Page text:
Trout fishing is a common starting point for new fishermen and if you’re wanting to learn how you’ve come to the right place!
We will cover everything from the best times of year to trout fish, resources for checking lake stocking reports, essential gear, tips, and more!
If you’re looking to learn how to lake fish for trout or just looking for local places to go then keep reading!
License Requirements for Trout Fishing
To fish for trout, you will need a recreational fishing license unless younger than 15.
Licensing fee depends on license type and age. This Washington State License Fee Table will show you what to expect.
When to Catch Trout
Trout fishing in the area is excellent year-round but especially during the Springtime since the lakes tend to get stocked with more trout. Check the stock report here.
With that being said, if you’re brave enough to fish the colder elements, you can still catch trout in the winter.
Clean cold water that has shelter and a food supply like insects is the place to find trout. Lower elevation lakes are great places to find trout in the colder months, but as the temperature rises in the summertime, it’s best to go to a higher elevation lake where the waters are colder.
Trout like to move around for their food, but they don’t want to travel far from safety to do so. Therefore, looking for trout near logs, rocks, underwater vegetation, and stumps increases the likelihood of finding trout.
Basic Trout Fishing Gear
One of the great things about trout fishing is that it’s easy and affordable to get set up and started. Here’s a list of the basic starter fishing gear for trout:
Recommended Starter Gear:
- Lightweight Fishing Rod (Okuma® SST Kokanee Rod)
- Casting or Spinning Reel (Pflueger® Trion)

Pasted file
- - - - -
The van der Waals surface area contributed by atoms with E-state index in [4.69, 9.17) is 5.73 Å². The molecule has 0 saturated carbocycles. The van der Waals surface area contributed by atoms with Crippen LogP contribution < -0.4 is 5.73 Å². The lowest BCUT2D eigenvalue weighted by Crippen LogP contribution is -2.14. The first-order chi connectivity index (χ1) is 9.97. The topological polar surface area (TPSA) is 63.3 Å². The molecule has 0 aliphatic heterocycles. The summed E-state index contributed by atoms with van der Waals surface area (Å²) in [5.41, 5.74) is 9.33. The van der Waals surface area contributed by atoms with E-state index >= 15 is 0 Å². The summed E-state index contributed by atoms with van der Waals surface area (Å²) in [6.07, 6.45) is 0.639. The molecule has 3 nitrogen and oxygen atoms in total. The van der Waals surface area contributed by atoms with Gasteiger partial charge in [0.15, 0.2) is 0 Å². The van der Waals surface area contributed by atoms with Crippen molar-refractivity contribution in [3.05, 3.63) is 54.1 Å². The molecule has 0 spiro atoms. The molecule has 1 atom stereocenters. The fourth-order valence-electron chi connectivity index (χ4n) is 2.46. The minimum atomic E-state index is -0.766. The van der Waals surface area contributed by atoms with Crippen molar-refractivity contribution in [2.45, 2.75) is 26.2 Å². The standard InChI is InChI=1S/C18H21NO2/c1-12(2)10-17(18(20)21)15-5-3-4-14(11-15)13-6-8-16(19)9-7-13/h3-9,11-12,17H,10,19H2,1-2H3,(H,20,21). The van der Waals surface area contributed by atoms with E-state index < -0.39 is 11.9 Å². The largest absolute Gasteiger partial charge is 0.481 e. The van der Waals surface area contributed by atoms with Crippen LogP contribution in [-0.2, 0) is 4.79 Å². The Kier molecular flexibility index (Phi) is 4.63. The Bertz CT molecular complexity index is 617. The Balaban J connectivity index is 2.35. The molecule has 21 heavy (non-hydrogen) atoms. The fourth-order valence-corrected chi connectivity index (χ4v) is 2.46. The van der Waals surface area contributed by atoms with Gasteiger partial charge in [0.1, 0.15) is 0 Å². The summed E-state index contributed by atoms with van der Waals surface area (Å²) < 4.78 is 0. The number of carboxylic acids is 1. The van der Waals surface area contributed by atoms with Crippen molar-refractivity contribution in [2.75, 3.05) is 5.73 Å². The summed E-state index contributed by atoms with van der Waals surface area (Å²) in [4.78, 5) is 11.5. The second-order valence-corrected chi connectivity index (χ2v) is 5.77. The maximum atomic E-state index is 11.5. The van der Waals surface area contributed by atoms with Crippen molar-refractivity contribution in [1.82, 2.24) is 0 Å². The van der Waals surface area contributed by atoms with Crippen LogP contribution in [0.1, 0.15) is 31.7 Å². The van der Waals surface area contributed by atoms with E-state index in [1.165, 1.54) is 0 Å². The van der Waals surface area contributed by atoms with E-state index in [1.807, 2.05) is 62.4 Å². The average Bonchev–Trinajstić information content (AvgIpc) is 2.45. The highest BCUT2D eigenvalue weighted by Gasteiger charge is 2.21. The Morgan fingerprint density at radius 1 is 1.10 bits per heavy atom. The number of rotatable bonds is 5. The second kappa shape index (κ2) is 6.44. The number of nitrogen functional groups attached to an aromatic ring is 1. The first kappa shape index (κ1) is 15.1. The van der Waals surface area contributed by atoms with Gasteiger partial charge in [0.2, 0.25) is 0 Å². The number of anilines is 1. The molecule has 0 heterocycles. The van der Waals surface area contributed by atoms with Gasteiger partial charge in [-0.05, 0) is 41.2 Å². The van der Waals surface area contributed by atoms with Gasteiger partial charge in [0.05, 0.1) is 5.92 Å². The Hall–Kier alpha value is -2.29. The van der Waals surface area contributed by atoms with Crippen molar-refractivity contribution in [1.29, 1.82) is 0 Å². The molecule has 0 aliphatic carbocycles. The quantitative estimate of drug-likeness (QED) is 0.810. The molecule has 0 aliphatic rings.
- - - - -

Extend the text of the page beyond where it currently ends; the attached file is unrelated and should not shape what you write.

- ¼ – 1 oz. sinker
- 6 – 10 lb. monofilament fishing line
- Size 8 hooks (Gamakatsu)
- Clip-on bobber
Items 6 through 9, under recommended starter gear, depend on how you want to rig up or what you’re going to be fishing with, which we will cover next.
Fishing for Trout
There are several ways to rig up for trout fishing. We’re just covering the basics here. Using powerbait and providing a way to rig up and use a bobber and worms effectively. These are not the only ways to catch trout. They are, however, effective.
Using a Bobber & Worm for Trout Fishing
Fishing for trout with a bobber is primarily used in a lake setting. It’s also an excellent option for younger children as they can watch the bobber when the fish bites.
First, any clip-on bobber will do just fine, but we recommend Beau Mac® Cigar Floats.
Using anywhere from 12” to 20” leader, tie it to a size 8 snelled hook.
Then cut your worm in half and secure it to your hook.
Powerbait Trout Fishing Rig
Start with putting a lead on a slider, then follow it up with a bead, and lastly, follow up with a swivel.
Next, tie up to a leader (up to 5ft.) to a size 8 hook.
Add 2 power eggs (2 will help ensure your bait is buoyant) to your hook, and voila, you’re fishing.
Why Powerbait is Effective for Catching Trout
Trout have keen eyesight, so bait visibility is critical.
Powerbait is effective for catching trout because of its buoyancy. The bait floats above the weeds and grass making it more visible and, therefore, more effective.
It also stays on the hook better than real corn (another acceptable choice for trout fishing) and distributes more scent.
While trout have good eyesight, they also have a well-developed sense of smell, making the scent of the powerbait just as crucial as its buoyancy. It makes the difference from a simple nibble to an actual bite.
Best Powerbait Scents to Use
When it comes to powerbait, here are our top 4 scent recommendations.
5 Trout Fishing Spots Near Me
Not sure where to go? The most popular trout fishing spots near us are as follows:
- Lake Sacajawea in Longview, Washington
- Kress Lake in Kalama, Washington
- Horseshoe Lake in Woodland, Washington
- Swift Reservoir between Cougar and Northwoods, Washington
- Silver Lake in Toutle, Washington
Common Trout in Washington
These fish average 12-18 inches.
Bull trout can not be fished for or kept. If you catch one, it must be kept in the water while retrieving your hook and released.
There are three kinds of cutthroat trout; westslope, coastal, and Lahontan (this is a non-native cutthroat). These fish average 8-12 inches.
Fun fact: rainbow trout and steelhead are the same species! However, steelhead travel to the sea and rainbow trout do not. Rainbow trout average 11-18 inches.
Trout Fishing with the Family
Trout fishing is a great way to get your kids interested in fishing because they’re relatively easy to catch, abundant, and the start up is affordable.
Plus, if you fish the right spot, you can catch trout all day long, creating hours of lasting memories.
Happy fishing everyone!